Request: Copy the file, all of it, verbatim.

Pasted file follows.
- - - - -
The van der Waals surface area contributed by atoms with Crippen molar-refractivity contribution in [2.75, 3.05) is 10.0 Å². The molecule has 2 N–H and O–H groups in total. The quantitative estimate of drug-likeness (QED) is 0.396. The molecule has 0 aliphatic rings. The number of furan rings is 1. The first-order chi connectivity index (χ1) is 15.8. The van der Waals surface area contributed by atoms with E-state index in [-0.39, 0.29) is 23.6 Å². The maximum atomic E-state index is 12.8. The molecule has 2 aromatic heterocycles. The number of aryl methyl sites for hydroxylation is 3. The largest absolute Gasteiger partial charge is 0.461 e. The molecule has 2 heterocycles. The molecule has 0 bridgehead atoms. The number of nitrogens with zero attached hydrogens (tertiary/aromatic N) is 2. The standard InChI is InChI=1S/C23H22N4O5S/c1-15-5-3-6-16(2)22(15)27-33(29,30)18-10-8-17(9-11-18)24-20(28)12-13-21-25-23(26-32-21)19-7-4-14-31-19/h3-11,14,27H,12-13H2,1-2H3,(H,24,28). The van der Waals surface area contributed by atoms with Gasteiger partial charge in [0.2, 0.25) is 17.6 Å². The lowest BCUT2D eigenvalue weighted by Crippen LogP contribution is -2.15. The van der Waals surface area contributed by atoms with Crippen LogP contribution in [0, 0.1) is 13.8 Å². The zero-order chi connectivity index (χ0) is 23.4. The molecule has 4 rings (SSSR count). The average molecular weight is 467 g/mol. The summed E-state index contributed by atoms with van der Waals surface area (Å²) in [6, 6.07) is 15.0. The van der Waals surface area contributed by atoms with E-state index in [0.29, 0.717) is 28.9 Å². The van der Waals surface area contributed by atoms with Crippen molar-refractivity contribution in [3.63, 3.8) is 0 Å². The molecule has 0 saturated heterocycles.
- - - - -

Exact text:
The van der Waals surface area contributed by atoms with Crippen molar-refractivity contribution in [2.75, 3.05) is 10.0 Å². The molecule has 2 N–H and O–H groups in total. The quantitative estimate of drug-likeness (QED) is 0.396. The molecule has 0 aliphatic rings. The number of furan rings is 1. The first-order chi connectivity index (χ1) is 15.8. The van der Waals surface area contributed by atoms with E-state index in [-0.39, 0.29) is 23.6 Å². The maximum atomic E-state index is 12.8. The molecule has 2 aromatic heterocycles. The number of aryl methyl sites for hydroxylation is 3. The largest absolute Gasteiger partial charge is 0.461 e. The molecule has 2 heterocycles. The molecule has 0 bridgehead atoms. The number of nitrogens with zero attached hydrogens (tertiary/aromatic N) is 2. The standard InChI is InChI=1S/C23H22N4O5S/c1-15-5-3-6-16(2)22(15)27-33(29,30)18-10-8-17(9-11-18)24-20(28)12-13-21-25-23(26-32-21)19-7-4-14-31-19/h3-11,14,27H,12-13H2,1-2H3,(H,24,28). The van der Waals surface area contributed by atoms with Gasteiger partial charge in [0.2, 0.25) is 17.6 Å². The lowest BCUT2D eigenvalue weighted by Crippen LogP contribution is -2.15. The van der Waals surface area contributed by atoms with Crippen LogP contribution in [0, 0.1) is 13.8 Å². The zero-order chi connectivity index (χ0) is 23.4. The molecule has 4 rings (SSSR count). The average molecular weight is 467 g/mol. The summed E-state index contributed by atoms with van der Waals surface area (Å²) in [6, 6.07) is 15.0. The van der Waals surface area contributed by atoms with E-state index in [0.29, 0.717) is 28.9 Å². The van der Waals surface area contributed by atoms with Crippen molar-refractivity contribution in [3.63, 3.8) is 0 Å². The molecule has 0 saturated heterocycles.